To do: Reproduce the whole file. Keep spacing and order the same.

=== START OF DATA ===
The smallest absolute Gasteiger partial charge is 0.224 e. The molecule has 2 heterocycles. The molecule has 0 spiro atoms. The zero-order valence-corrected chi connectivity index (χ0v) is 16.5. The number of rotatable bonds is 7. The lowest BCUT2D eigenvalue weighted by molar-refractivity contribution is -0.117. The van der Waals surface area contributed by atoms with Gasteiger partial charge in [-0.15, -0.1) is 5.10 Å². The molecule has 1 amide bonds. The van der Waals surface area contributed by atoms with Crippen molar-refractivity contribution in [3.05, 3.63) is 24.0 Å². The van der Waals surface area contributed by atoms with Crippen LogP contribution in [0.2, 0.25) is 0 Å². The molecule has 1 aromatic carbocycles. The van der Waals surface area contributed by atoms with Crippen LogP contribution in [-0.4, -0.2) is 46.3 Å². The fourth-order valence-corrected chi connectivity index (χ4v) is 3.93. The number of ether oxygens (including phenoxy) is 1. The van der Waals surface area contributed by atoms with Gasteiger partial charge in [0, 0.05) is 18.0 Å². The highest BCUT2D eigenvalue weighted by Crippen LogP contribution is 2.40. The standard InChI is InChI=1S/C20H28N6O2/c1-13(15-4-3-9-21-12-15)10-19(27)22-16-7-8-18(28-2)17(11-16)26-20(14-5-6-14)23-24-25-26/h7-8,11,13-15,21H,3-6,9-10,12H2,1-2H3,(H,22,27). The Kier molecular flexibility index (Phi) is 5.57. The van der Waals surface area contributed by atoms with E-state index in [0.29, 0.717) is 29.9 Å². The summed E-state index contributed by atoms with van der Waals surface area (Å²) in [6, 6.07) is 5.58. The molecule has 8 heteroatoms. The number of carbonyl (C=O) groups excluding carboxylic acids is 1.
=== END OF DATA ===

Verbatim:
The smallest absolute Gasteiger partial charge is 0.224 e. The molecule has 2 heterocycles. The molecule has 0 spiro atoms. The zero-order valence-corrected chi connectivity index (χ0v) is 16.5. The number of rotatable bonds is 7. The lowest BCUT2D eigenvalue weighted by molar-refractivity contribution is -0.117. The van der Waals surface area contributed by atoms with Gasteiger partial charge in [-0.15, -0.1) is 5.10 Å². The molecule has 1 amide bonds. The van der Waals surface area contributed by atoms with Crippen molar-refractivity contribution in [3.05, 3.63) is 24.0 Å². The van der Waals surface area contributed by atoms with Crippen LogP contribution in [0.2, 0.25) is 0 Å². The molecule has 1 aromatic carbocycles. The van der Waals surface area contributed by atoms with Crippen LogP contribution in [-0.4, -0.2) is 46.3 Å². The fourth-order valence-corrected chi connectivity index (χ4v) is 3.93. The number of ether oxygens (including phenoxy) is 1. The van der Waals surface area contributed by atoms with Gasteiger partial charge in [0, 0.05) is 18.0 Å². The highest BCUT2D eigenvalue weighted by Crippen LogP contribution is 2.40. The standard InChI is InChI=1S/C20H28N6O2/c1-13(15-4-3-9-21-12-15)10-19(27)22-16-7-8-18(28-2)17(11-16)26-20(14-5-6-14)23-24-25-26/h7-8,11,13-15,21H,3-6,9-10,12H2,1-2H3,(H,22,27). The Kier molecular flexibility index (Phi) is 5.57. The van der Waals surface area contributed by atoms with E-state index in [0.29, 0.717) is 29.9 Å². The summed E-state index contributed by atoms with van der Waals surface area (Å²) in [6, 6.07) is 5.58. The molecule has 8 heteroatoms. The number of carbonyl (C=O) groups excluding carboxylic acids is 1.